Statesman

Local anti-drug charity with SHS ties passes national law

Yana Bushuyeva, Staff Reporter

Hang on for a minute...we're trying to find some more stories you might like.


Email This Story






Walking the halls of Stevenson High School, one wouldn’t think to link their peers and environment with that of one commonly associated with drug abuse. However, Stevenson graduates who have overdosed from opioids like heroin and prescription pain pills (morphine, codeine, oxycodone, methadone and Vicodin) have claimed many headlines in the last decade.

Unfortunately, Stevenson’s student involvement with opioid abuse has always been and remains prevalent.

“Heroin use begins in the 18-25 year old population. But use of other substances, like marijuana and alcohol in high school can provide a gateway to opioid abuse after graduation.” said Cristina Cortesi, substance abuse prevention coordinator.

Recently, Stevenson sponsored three charities at Streetfest, one of which was Live4Lali, a driving force in the authentication of Lali’s Law in the Comprehensive Addiction and Recovery Act of 2016 on July 22nd, an act that exclusively aims to prevent opioid abuse and overdose.

Live4Lali advocates against opioid abuse and strives to promote programs that provide help for addicts. Named after Alex Laliberte, a Stevenson graduate who passed away from an opioid overdose seven years ago, Live4Lali proposed a law that would increase access to Narcan (naloxone), an antidote used to temporarily counter the effects of heroin and other opioid overdose. Lali’s Law, now put into action after official legitimization, yields over-the-counter access to Narcan and creates about $11 million in grants to supply organizations who wish to obtain the medicine, including Stevenson and a couple of other local schools.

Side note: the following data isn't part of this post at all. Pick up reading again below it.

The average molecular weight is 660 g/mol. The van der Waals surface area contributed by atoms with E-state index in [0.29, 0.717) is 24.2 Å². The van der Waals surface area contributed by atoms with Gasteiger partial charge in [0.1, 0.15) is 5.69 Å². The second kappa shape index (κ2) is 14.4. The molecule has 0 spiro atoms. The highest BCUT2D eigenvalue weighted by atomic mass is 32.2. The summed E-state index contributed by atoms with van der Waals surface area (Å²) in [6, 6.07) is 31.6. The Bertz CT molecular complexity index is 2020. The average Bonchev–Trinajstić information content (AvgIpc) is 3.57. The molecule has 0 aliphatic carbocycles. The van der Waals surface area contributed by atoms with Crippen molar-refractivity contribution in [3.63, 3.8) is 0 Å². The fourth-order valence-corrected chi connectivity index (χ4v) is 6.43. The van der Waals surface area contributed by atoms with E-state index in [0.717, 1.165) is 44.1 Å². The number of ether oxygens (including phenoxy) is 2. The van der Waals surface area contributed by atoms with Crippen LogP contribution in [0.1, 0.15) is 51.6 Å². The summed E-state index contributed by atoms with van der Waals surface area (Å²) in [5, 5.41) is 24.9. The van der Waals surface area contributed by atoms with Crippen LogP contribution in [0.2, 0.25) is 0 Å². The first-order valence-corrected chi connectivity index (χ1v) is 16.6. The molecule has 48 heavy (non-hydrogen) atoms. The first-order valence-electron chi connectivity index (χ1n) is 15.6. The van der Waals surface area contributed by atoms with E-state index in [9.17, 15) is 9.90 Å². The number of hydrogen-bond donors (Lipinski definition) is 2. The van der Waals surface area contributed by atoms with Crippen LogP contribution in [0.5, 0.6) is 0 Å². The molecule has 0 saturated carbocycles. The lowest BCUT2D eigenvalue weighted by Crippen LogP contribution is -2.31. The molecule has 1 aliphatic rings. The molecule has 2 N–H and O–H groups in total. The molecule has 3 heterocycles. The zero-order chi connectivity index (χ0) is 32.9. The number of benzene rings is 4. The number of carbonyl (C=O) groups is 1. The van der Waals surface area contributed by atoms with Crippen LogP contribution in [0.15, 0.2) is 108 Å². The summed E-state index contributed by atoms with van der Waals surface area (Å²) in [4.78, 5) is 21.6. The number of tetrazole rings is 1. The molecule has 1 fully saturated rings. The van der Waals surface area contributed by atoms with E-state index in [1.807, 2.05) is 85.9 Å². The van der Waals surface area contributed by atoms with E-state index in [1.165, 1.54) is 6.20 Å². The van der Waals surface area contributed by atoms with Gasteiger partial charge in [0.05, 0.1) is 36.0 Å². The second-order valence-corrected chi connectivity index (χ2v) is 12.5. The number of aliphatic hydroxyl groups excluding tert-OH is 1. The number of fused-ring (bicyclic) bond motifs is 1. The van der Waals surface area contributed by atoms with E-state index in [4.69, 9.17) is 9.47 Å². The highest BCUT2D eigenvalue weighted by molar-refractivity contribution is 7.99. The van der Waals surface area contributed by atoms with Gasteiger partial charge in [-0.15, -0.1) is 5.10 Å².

All authorities, from teachers and security to nurses and administrators, are now trained to use Narcan in case of emergencies. Health teachers are working overdose prevention information into teaching plans with great care.

“When teaching about narcotics, health teachers have to be careful to prevent wetting appetite for potential users,” said Tom Lowe, health teacher and head of physical health department. “The increased accessibility to Narcan is not a green light to start using opiates without any consequences.”

Despite the worries, studies done by the National Institute of Drug Abuse show that there is a significant decrease in opioid abuse over the past 5 years in all ages surveyed. Thanks to charities like Live4Lali, anti drug community programs like Stand Strong Coalition, Lake County Opioid Initiative and other local prevention outlets, opioid overdose and addiction rates are on the decline, and the increased accessibility and education of Narcan is definitely contributing to the successes. The World Health Organization predicts Narcan could save as much as 20,000 lives every year with Lali’s Law in action.

“The community effort and all around support removes shame and stigmas from reaching out for help,” said Lowe. “When students ask these organizations to come and talk in class, they are offered something teachers can’t contribute, and that’s experience with these kinds of cases.”

Print Friendly, PDF & Email
Leave a Comment

Please note that Statesman has the right to monitor comments and accepts comments at staff discretion.

If you want a picture to show with your comment, go get a gravatar.




The student news site of Adlai E. Stevenson High School.
Local anti-drug charity with SHS ties passes national law